Swimmer's Itch

Consultant for PediatriciansConsultant for Pediatricians Vol 3 No 7
Volume 3
Issue 7

A 6-year-old girl and an 11-year-old boy each presented for evaluation of an erythematous, pruritic, papular rash that developed after swimming in a Wisconsin lake.

Seabather's EruptionSwimmer's ItchHot Tub Folliculitis

A 6-year-old girl (A) and an 11-year-old boy (B) each presented for evaluation of an erythematous, pruritic, papular rash that developed after swimming in a Wisconsin lake. Each child was otherwise completely healthy.

Both children have cercarial dermatitis, commonly known as swimmer's itch. This is a hypersensitivity reaction that occurs after exposure to schistosome larvae in freshwater lakes. Schistosome eggs (of trematodes, genera Schistosoma and Trichobilharzia) are passed into freshwater lakes via bird feces. The eggs hatch and develop into the larval stage called miracidia, which infect their intermediate host, freshwater mollusks. The miracidia transform into a second larval form called cercaria, which leave the mollusks and infect birds either by being ingested or penetrating their skin. Cercaria can also penetrate human skin and may infect persons swimming in infested water. The cercaria are unable to complete their life cycle in humans and die in the epidermis.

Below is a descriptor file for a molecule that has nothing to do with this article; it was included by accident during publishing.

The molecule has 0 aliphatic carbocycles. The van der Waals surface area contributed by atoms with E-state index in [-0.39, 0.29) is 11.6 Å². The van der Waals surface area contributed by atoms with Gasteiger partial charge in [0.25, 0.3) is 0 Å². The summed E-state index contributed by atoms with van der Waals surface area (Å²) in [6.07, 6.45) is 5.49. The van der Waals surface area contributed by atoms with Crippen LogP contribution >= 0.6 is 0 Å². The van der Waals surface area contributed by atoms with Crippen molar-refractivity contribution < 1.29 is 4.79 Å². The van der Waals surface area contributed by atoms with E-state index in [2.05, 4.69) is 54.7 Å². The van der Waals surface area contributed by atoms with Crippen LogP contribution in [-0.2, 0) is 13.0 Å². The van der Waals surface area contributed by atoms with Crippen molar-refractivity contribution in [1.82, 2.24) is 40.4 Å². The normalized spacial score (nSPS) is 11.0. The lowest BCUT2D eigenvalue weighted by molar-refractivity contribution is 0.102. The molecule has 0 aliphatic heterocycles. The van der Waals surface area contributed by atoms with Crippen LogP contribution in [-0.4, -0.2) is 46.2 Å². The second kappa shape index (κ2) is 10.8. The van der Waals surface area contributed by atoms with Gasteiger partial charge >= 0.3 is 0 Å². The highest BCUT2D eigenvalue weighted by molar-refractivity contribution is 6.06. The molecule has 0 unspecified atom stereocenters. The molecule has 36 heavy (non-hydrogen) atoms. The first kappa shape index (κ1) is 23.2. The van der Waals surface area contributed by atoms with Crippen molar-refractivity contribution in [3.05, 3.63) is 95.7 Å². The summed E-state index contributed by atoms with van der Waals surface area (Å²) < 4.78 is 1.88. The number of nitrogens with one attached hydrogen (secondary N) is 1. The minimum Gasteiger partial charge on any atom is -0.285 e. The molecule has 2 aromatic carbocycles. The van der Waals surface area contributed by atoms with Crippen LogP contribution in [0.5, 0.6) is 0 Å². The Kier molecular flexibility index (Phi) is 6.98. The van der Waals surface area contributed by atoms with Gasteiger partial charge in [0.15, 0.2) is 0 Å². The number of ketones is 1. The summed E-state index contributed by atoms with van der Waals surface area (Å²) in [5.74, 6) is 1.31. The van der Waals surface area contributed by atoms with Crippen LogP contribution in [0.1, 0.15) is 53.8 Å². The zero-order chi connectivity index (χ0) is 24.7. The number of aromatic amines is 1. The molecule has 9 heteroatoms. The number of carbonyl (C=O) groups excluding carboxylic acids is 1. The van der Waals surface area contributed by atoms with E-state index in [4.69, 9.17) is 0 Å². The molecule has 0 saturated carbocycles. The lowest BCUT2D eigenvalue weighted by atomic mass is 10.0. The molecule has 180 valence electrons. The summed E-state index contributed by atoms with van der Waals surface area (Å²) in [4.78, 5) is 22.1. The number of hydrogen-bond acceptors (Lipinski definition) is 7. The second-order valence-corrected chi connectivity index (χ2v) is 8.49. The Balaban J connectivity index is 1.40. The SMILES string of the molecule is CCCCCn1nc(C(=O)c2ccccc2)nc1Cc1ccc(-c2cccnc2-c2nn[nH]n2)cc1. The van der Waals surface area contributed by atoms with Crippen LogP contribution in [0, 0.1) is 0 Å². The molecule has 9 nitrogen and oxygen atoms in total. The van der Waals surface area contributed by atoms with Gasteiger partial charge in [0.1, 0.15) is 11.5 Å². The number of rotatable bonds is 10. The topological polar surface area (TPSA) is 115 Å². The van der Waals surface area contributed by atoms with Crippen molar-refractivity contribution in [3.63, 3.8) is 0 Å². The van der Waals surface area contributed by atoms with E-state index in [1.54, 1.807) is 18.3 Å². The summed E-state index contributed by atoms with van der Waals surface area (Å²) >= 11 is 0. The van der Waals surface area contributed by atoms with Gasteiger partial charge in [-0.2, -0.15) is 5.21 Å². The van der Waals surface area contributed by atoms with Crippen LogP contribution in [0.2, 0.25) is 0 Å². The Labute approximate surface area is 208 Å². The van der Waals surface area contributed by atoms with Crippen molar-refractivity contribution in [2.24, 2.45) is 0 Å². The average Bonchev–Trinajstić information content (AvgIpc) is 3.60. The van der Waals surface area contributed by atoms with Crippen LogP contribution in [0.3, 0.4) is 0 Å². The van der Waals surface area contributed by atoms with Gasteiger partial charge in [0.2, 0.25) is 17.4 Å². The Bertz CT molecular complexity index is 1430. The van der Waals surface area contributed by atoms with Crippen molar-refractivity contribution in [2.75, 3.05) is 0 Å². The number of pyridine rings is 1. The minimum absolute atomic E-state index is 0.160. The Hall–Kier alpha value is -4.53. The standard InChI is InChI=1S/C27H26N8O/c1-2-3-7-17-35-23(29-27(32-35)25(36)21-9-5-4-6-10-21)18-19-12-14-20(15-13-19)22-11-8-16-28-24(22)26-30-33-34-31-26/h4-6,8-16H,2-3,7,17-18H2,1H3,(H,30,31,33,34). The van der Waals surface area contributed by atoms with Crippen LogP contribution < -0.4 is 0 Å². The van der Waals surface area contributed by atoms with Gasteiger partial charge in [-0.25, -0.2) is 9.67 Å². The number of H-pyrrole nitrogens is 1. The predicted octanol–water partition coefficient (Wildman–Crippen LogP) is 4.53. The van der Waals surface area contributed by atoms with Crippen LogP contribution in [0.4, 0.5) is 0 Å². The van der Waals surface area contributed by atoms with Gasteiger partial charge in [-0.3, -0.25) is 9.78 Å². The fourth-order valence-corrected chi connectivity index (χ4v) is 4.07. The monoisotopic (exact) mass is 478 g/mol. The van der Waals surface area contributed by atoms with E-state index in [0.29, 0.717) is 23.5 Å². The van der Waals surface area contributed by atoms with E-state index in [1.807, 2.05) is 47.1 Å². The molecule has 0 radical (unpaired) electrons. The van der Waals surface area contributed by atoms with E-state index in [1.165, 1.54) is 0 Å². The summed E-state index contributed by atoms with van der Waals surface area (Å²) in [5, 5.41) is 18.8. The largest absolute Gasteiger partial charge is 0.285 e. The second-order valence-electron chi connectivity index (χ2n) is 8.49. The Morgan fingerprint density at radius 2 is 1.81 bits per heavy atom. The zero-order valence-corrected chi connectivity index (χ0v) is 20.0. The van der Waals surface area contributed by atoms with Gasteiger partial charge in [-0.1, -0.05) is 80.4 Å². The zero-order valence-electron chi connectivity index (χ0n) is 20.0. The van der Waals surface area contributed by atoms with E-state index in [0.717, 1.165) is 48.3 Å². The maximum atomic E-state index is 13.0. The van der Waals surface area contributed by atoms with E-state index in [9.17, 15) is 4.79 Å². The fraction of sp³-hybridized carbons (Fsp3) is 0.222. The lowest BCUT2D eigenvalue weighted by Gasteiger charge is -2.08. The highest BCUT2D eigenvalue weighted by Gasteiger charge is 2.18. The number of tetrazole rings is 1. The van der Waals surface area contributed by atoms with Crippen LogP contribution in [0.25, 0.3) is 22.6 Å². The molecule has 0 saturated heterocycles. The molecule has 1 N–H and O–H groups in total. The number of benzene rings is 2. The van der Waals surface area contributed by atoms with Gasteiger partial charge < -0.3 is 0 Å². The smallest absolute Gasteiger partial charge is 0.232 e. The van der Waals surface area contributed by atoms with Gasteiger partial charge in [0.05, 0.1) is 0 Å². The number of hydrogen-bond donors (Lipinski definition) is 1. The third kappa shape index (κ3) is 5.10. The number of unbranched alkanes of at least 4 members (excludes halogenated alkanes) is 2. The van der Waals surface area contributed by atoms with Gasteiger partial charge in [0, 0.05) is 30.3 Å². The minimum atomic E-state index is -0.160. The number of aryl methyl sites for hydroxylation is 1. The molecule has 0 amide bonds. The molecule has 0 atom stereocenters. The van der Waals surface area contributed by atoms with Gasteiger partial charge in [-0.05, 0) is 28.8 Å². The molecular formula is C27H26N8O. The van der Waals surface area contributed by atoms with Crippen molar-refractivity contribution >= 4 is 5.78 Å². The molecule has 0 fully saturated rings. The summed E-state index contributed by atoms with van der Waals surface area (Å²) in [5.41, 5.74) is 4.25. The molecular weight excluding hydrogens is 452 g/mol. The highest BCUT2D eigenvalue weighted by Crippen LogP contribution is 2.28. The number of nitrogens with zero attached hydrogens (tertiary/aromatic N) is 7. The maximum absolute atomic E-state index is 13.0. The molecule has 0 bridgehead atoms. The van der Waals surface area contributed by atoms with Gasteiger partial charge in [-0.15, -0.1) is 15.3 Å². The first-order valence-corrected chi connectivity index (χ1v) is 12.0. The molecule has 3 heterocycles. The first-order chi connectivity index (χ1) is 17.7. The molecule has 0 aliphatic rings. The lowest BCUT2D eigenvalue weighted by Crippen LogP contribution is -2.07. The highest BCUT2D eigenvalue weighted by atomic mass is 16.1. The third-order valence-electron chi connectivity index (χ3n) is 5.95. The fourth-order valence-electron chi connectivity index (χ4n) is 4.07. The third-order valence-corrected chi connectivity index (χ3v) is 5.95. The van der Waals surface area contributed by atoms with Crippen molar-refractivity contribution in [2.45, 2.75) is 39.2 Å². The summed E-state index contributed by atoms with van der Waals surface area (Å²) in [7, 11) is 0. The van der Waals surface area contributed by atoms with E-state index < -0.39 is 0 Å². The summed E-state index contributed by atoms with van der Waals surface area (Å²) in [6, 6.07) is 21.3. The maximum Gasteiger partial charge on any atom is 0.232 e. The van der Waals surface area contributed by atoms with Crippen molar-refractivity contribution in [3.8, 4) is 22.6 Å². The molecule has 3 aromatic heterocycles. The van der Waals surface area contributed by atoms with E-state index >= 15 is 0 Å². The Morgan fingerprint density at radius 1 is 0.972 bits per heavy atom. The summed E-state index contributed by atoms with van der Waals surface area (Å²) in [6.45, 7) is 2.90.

Although most common in the Great Lakes region of the United States, outbreaks occur during the summer months throughout the world. As the skin dries and the cercaria penetrate the epidermis, patients often describe the initial itching sensation. Small macules may be visible transiently at the site of penetration. Several days to 2 weeks after initial exposure, a mild to moderately pruritic, erythematous, papular, sometimes pustular eruption develops on any skin that had been exposed to infested water. In sensitized persons, the eruption develops within hours of exposure. The onset and intensity of the eruption correspond to the degree of sensitization. The rash peaks within 48 to 72 hours and usually resolves within 1 week.

Treatment is supportive and consists of oral and topical antihistamines and topical corticosteroids. Anthelmintic therapy is not indicated for this self-limited condition.

Preventive measures include avoiding exposure to fresh water that contains mollusks and toweling off immediately after swimming (since penetration into the skin occurs during evaporation).



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* Swimmer’s itch. Wisconsin Department of Natural Resources. Available at:


. Accessed July 1, 2009.

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